Four out of ten employees, who can in principle work from any location, have already had experience with "workation", i.e. working at a holiday resort. This is the result of a representative survey conducted by the management consultancy PwC among 1000 employees.
According to this, 26 percent of those surveyed have already worked from abroad, 16 percent several times. The remaining 58 percent had no "workation" experience whatsoever, according to a PwC study available to the German Press Agency. Half of the male respondents have already worked from abroad one or more times as part of a "workation". For women, the proportion was 33 percent.
"Workation" is an artificial word made up of the English words for work (work) and vacation (vacation). According to PwC, it is a temporary stay abroad in which phases of relaxation alternate with phases of normal professional activity. This term is also often used to refer to work from abroad without a connection to vacation.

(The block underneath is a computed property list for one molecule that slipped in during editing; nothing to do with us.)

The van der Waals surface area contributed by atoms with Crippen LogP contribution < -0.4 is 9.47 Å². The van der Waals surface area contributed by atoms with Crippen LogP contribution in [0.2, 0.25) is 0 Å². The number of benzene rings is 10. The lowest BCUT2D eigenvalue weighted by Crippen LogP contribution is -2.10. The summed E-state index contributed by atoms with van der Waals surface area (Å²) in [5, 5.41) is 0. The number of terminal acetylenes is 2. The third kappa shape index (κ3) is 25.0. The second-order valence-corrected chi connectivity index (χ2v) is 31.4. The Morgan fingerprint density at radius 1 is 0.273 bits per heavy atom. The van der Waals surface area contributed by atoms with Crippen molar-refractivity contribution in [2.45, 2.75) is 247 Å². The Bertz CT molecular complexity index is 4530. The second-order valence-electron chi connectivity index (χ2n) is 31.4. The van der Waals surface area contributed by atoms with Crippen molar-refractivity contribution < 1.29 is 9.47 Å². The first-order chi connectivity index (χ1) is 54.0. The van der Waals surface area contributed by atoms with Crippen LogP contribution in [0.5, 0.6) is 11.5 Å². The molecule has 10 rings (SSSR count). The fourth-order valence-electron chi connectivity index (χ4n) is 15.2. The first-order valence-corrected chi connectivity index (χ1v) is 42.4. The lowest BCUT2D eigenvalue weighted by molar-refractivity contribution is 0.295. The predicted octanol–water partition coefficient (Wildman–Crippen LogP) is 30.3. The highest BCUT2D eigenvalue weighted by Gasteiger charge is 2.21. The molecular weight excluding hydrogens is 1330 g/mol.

Not all have informed their employer
According to the survey, not all of those with workation experience have informed their employer about mobile working abroad. Of them, 14 percent stated that they had not done so.
In the survey, PwC also wanted to know whether it matters to employees when choosing a job that employers offer the possibility of workation. Overall, two-thirds of respondents found this important, the rest did not. The value was higher for those under 40: around 80 percent valued the workation option.
The study also found that four out of ten employees who are generally allowed to use Workation are not aware of the applicable regulations. "The incomplete communication between employers means that the flexible working model is not perceived as an advantage," said PwC Germany Director Daniel Lafrentz. This means that valuable potential for employee loyalty remains unused.